Mitt Romney Often Wonders Why He Stayed Out of 2016 Presidential Race

PHOTO: Mitt Romney introduces current Republican presidential candidate John Kasich at a campaign rally in North Canton, Ohio, March 14, 2016.PlayAaron P. Bernstein/Reuters
WATCH Mitt Romney Says Presidential Debates Didn't Address Key Issues

Mitt Romney today expressed disappointment in the state of the presidential race, joking that he often asks himself why he stayed out of the 2016 bid for the White House.

"I get asked on a regular basis, 'Boy, why aren't you running this year?' I ask myself that a lot too. But I did that once," Romney said.

He made self-deprecating jokes about his loss to President Barack Obama in 2012, borrowing a line from Democrat Walter Mondale, who lost to Ronald Reagan in the 1984 presidential election: "All my life I wanted to run for president in the worst way, and that's what I did."

He laughed about how much fun he had running in the 2012 race, encouraging the audience at an event hosted by the U.S. Chamber of Commerce, "If you get the chance to run for president, do it."

Romney also assailed both candidates for failing to pay attention to policy issues affecting Americans.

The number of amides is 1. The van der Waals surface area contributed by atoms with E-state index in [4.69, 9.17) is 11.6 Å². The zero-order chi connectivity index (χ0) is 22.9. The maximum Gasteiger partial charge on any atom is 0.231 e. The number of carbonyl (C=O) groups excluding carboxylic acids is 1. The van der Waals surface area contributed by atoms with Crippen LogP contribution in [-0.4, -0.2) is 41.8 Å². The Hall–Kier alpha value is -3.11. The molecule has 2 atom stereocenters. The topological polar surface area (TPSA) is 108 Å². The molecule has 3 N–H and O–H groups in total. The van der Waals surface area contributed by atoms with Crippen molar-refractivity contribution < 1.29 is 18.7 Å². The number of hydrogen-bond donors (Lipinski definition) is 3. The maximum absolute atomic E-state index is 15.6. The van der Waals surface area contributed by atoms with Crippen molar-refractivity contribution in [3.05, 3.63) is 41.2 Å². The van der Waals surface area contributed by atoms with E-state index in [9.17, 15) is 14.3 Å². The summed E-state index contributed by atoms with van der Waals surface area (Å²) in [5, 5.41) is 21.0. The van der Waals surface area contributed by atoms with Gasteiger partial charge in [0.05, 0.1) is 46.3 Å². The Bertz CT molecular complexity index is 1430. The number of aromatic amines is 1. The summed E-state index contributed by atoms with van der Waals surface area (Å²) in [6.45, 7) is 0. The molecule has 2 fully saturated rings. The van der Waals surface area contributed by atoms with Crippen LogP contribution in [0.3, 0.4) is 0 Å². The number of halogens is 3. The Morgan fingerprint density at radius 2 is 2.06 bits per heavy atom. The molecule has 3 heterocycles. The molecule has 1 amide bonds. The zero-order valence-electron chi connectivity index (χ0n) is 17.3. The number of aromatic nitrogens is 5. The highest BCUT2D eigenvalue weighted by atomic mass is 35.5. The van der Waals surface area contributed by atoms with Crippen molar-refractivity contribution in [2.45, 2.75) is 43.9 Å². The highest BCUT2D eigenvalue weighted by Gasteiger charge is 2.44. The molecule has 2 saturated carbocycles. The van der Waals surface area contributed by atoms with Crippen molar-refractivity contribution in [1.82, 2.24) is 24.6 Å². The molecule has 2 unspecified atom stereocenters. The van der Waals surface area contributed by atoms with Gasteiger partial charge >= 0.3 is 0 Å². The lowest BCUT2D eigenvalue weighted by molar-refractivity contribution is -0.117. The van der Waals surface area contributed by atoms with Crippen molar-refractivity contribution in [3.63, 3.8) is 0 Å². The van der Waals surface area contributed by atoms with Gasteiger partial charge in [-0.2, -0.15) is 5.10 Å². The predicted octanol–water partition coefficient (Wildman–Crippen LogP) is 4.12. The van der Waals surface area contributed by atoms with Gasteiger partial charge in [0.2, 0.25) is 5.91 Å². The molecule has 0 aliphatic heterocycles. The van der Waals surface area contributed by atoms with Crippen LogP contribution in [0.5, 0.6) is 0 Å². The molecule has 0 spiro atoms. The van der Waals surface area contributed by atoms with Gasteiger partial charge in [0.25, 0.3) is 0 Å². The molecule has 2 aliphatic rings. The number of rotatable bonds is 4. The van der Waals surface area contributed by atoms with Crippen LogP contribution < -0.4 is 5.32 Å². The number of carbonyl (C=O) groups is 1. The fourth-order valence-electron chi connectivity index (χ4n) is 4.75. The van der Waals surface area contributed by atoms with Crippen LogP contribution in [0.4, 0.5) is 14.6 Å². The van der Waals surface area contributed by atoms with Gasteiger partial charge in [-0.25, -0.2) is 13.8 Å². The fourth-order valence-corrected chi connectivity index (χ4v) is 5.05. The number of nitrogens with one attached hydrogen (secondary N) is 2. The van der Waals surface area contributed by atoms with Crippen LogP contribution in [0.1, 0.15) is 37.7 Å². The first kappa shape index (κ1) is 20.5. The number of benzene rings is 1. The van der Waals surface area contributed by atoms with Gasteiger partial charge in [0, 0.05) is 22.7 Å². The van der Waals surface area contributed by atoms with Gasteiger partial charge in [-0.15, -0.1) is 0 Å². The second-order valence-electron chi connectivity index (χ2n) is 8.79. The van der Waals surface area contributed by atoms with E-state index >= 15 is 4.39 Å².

"I've watched the presidential debates and looked at the give and take," he said, adding that "there's been almost no discussion" of policies, such as the growth of entitlement programs, income inequality and the national debt.

Romney avoided criticizing Donald Trump and Hillary Clinton by name.

Trump has met Romney's criticism this cycle with a blistering critique of his own, accusing the former Massachusetts governor of "choking" in his contest against Obama.

The question now is whether Trump will lose by a bigger margin to Clinton than Romney did to Obama in 2012 — as recent polls suggest.

One of the more intriguing questions left in the presidential campaign is whether Clinton or third-party candidate Evan McMullin will win Utah, which was home to Romney for years and is usually a reliable Republican stronghold.

A candidate not on the Republican or Democratic ticket hasn't won a state in a presidential election since segregationist George Wallace did in 1968.

Romney declined to comment on the state of the race in Utah and, pressed by reporters after the event, wouldn't say who will get his vote.

He focused most of his remarks at the event on what he sees as the sad state of the federal government when it comes to addressing issues.

Along with highlighting the lack of discussion of income inequality and the state of programs like Medicare and Social Security, Romney brought up the threat posed by ISIS and other terrorist groups at a time when the government continues to shrink its military footprint.

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